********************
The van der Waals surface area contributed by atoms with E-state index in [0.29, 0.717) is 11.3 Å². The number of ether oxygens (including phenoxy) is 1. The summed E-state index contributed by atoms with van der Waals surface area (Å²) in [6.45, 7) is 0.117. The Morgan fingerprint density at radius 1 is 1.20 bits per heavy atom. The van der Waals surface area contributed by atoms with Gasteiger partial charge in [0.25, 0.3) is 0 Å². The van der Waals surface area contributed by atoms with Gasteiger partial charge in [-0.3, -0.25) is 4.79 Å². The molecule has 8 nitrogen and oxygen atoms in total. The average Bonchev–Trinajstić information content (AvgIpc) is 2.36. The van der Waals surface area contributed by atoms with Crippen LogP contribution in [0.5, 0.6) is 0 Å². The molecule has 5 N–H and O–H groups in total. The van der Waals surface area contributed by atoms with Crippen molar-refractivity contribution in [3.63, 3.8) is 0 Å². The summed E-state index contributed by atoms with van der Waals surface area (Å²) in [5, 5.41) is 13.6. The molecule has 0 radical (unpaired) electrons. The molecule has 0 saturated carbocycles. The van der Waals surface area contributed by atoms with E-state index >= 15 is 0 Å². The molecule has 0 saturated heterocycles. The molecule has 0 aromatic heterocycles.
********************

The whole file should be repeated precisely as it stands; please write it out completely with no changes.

The van der Waals surface area contributed by atoms with E-state index in [0.29, 0.717) is 11.3 Å². The number of ether oxygens (including phenoxy) is 1. The summed E-state index contributed by atoms with van der Waals surface area (Å²) in [6.45, 7) is 0.117. The Morgan fingerprint density at radius 1 is 1.20 bits per heavy atom. The van der Waals surface area contributed by atoms with Gasteiger partial charge in [0.25, 0.3) is 0 Å². The van der Waals surface area contributed by atoms with Gasteiger partial charge in [-0.3, -0.25) is 4.79 Å². The molecule has 8 nitrogen and oxygen atoms in total. The average Bonchev–Trinajstić information content (AvgIpc) is 2.36. The van der Waals surface area contributed by atoms with Crippen LogP contribution in [0.5, 0.6) is 0 Å². The molecule has 5 N–H and O–H groups in total. The van der Waals surface area contributed by atoms with Crippen molar-refractivity contribution in [3.63, 3.8) is 0 Å². The summed E-state index contributed by atoms with van der Waals surface area (Å²) in [5, 5.41) is 13.6. The molecule has 0 radical (unpaired) electrons. The molecule has 0 saturated carbocycles. The van der Waals surface area contributed by atoms with E-state index >= 15 is 0 Å². The molecule has 0 saturated heterocycles. The molecule has 0 aromatic heterocycles.